California on the Verge of Far-Reaching Pet Sale Ban
Last week, the California state legislature passed the United States' first-ever statewide ban on the sale of non-rescue, non-shelter dogs, cats and rabbits in pet stores (Assembly Bill 485), which is now awaiting Governor Jerry Brown's signature or veto. The governor has until October 15 to make a decision but has given no indication of which way he is leaning. If the bill is signed, the ban would go into effect on January 1, 2019.
The Pet Industry Joint Advisory Council (PIJAC) is urging industry members to reach out and tell Gov. Brown to veto the bill, pointing out that such a ban would have far-reaching consequences for everyone in the pet care market. According to PIJAC, Assemly Bill 485 will:
• "Deny [California residents] 17 out of 21 consumer protections at pet stores – most of which have been in place since 1996. Pet lovers deserve to know the medical history of their prospective pet, and to have recourse under certain circumstances if the pet is ill or dies due to illness."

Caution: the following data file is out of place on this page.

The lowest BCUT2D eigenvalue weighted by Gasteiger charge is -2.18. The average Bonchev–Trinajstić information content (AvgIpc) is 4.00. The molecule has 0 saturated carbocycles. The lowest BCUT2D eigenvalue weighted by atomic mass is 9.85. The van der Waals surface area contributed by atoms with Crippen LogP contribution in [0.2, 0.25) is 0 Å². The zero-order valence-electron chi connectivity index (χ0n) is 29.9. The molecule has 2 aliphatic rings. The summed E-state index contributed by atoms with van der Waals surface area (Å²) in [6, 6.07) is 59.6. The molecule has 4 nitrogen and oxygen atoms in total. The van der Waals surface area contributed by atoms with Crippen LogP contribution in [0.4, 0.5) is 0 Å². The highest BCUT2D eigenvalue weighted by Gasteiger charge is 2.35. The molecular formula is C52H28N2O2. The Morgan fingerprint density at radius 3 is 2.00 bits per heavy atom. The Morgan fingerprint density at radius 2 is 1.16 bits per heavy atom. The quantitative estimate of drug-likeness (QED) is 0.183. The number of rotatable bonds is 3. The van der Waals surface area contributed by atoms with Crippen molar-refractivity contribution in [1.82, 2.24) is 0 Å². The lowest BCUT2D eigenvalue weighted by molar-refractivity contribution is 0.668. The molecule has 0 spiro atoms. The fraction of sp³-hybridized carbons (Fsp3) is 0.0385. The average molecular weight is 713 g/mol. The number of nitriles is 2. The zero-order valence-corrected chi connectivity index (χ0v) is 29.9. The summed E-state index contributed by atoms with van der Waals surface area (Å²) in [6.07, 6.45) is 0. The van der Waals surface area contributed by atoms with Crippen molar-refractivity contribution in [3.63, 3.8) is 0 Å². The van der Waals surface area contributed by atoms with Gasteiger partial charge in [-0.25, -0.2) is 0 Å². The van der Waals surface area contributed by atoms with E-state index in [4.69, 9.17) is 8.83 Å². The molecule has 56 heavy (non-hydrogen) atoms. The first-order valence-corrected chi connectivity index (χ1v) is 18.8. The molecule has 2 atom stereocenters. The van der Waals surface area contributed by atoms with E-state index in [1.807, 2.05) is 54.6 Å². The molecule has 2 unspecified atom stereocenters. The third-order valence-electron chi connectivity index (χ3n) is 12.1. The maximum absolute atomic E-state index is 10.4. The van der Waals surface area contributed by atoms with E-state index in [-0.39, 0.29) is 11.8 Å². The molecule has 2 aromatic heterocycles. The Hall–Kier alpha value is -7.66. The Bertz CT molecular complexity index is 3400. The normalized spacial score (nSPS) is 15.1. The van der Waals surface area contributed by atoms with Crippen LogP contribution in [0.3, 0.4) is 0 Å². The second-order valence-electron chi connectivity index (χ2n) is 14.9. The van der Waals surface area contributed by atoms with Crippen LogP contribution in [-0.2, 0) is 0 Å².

• "Put pet stores out of business. Hundreds of pet professionals’ jobs are at risk—even though pet stores are the most regulated group of pet providers. The bill requires stores to only sell cats, dogs, and rabbits from rescues and shelters—but it does not require shelters and rescues to provide animals to stores."
• "Restrict Californians’ ability to find the pet that best fits their needs and lifestyles. Rescues and shelters often do great work, but may not have the companion animal that best fits the lifestyle or need of California’s pet owners. Pet stores often are critical partners in connecting families with the right pet for their circumstances."
• "Stigmatize pet stores as disreputable partners in pet care. Federal law prohibits pet stores from sourcing from unlicensed commercial breeders, and existing California law further holds them accountable."
For more information, visit pijac.org.